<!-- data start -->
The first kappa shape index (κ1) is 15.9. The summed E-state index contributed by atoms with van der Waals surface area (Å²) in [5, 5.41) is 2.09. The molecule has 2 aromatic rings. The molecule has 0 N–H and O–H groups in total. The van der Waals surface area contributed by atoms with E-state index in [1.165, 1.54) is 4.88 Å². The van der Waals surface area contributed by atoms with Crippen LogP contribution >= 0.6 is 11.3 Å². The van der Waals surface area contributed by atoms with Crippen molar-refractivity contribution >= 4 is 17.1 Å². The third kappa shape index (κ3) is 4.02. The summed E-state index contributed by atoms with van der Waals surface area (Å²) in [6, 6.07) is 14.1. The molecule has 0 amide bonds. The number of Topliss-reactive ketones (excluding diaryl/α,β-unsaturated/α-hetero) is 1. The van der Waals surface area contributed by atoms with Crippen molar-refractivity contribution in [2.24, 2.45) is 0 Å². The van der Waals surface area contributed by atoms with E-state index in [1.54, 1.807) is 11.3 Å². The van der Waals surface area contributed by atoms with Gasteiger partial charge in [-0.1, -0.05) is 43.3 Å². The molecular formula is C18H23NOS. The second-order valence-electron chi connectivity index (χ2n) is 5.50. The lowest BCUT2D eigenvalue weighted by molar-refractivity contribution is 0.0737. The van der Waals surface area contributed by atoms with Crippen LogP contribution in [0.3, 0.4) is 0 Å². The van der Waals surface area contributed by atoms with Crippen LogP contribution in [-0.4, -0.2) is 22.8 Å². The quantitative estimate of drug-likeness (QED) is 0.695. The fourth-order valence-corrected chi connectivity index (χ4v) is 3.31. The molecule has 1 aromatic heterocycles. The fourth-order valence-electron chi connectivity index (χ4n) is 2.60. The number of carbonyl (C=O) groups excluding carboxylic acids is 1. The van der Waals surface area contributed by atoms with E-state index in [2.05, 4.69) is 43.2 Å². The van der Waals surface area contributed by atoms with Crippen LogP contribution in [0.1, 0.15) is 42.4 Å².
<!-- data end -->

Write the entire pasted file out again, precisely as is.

The first kappa shape index (κ1) is 15.9. The summed E-state index contributed by atoms with van der Waals surface area (Å²) in [5, 5.41) is 2.09. The molecule has 2 aromatic rings. The molecule has 0 N–H and O–H groups in total. The van der Waals surface area contributed by atoms with E-state index in [1.165, 1.54) is 4.88 Å². The van der Waals surface area contributed by atoms with Crippen LogP contribution >= 0.6 is 11.3 Å². The van der Waals surface area contributed by atoms with Crippen molar-refractivity contribution >= 4 is 17.1 Å². The third kappa shape index (κ3) is 4.02. The summed E-state index contributed by atoms with van der Waals surface area (Å²) in [6, 6.07) is 14.1. The molecule has 0 amide bonds. The number of Topliss-reactive ketones (excluding diaryl/α,β-unsaturated/α-hetero) is 1. The van der Waals surface area contributed by atoms with Crippen molar-refractivity contribution in [2.24, 2.45) is 0 Å². The van der Waals surface area contributed by atoms with E-state index in [1.54, 1.807) is 11.3 Å². The van der Waals surface area contributed by atoms with Gasteiger partial charge in [-0.1, -0.05) is 43.3 Å². The molecular formula is C18H23NOS. The second-order valence-electron chi connectivity index (χ2n) is 5.50. The lowest BCUT2D eigenvalue weighted by molar-refractivity contribution is 0.0737. The van der Waals surface area contributed by atoms with Crippen LogP contribution in [0.3, 0.4) is 0 Å². The van der Waals surface area contributed by atoms with Crippen LogP contribution in [-0.4, -0.2) is 22.8 Å². The quantitative estimate of drug-likeness (QED) is 0.695. The fourth-order valence-corrected chi connectivity index (χ4v) is 3.31. The molecule has 1 aromatic heterocycles. The fourth-order valence-electron chi connectivity index (χ4n) is 2.60. The number of carbonyl (C=O) groups excluding carboxylic acids is 1. The van der Waals surface area contributed by atoms with E-state index in [2.05, 4.69) is 43.2 Å². The van der Waals surface area contributed by atoms with Crippen LogP contribution in [0.1, 0.15) is 42.4 Å².